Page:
tactical preschool 32

A basic (very basic) skill is simple observation. If you are defending a position or simply making a deliberate move from one position to another you need to carefully evaluate your surroundings before moving out. A simple yet effective method takes 2 steps:

* Step 1. Make a quick, overall search of the entire sector for obvious targets and unnatural colors, outlines, or movements. Look first at the area just in front of your position, and then quickly scan the entire area out to the maximum range you want to observe. If the sector is wide, divide it and search each subsector as in Step 2.


* Step 2. Observe overlapping, 50-meter wide strips, alternating from left to right and right to left, until you have searched the entire sector. When you see a suspicious spot, search it well.


While you are searching for threats you should also be looking for areas of cover and concealment, paths of approach and areas that will allow you the best points of observation and fields of fire.

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7 thoughts on “tactical preschool 32”

  1. Oh, see, this is one reason why I read your blog. Us city dwellers need methods too. And this is good.

    Now, I am not trained except by random circumstance. So perhaps my next question is dumb. How do you figure out how may meters is 500, or, for city dwellers, I just look at landmarks and corners in general? So far, the latter is my method.

    Thank you for this and all the other tactics,
    Ann T.

    1. There is no “standard” city block size, the best method to determine range where you live is to pace off a distance of a common area. Many soldiers learn meters by their time on the range. Yards can be figured out by imagining football field lengths. In your immediate area you can figure out the average length of one of your cities blocks and go from there.

    1. Another little trick is to actually mark off a Known Distance (KD) with a stake or marking…or find a landmark at the KD…. So that every time you look out from your “start point” (your front door?) you can see what that distance looks like.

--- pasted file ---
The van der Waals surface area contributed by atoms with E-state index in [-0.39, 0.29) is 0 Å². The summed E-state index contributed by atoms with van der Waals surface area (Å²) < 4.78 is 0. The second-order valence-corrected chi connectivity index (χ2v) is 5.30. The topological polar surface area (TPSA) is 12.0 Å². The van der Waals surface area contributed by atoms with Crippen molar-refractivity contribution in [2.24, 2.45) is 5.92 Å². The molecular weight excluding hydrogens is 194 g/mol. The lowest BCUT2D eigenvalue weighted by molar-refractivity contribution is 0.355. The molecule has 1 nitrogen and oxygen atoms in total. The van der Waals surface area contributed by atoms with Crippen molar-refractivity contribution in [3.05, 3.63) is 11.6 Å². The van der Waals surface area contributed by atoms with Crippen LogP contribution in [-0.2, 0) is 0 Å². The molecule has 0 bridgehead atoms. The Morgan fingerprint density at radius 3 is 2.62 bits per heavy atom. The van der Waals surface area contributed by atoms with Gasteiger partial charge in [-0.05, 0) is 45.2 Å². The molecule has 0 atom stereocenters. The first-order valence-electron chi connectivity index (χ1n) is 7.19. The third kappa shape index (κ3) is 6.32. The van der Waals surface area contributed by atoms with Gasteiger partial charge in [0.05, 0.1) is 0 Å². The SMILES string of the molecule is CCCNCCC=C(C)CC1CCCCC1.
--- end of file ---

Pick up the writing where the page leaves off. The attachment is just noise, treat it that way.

1. Yes, my front door, because it was across from a lit building (w/ glare) next to a shaded park with many trees/no light. I needed to look deeper into the dark space. Abandoned houses and cars, potholes, a lot of possible threats down a four-block vista if I stepped out to the right. The park was the most dangerous, the first five steps, anyway.

        I think I will pick something less distant than 50 m to start, because the landscape for a city is foreshortened and the hazards closer.

        Thank you Tgace, and Paul, below.

  2. If you live near a high school you can use the football field as a way of refining your estimation skills. There’s an actual ‘football field method’ where the individual estimates distance based on his/her best memory of long a football field looks.

    have someone stand at one end while you stand at the other and do the ‘I crush your head’ thing to ‘measure’ how big he/she is. That’s for 100 yards.

    Then start eyeballing the world around you and comparing how ‘big’ different objects look in comparison to that individual at 100 yards. Then you can start playing with other distances.

    There’s another list of different environmental conditions that can mess with your estimations like uphill/downhill objects, ‘forced perspective’ conditions like in city environments, light conditions, …
    I’m sure Tom will hit that issue sometime in the preschool series too.

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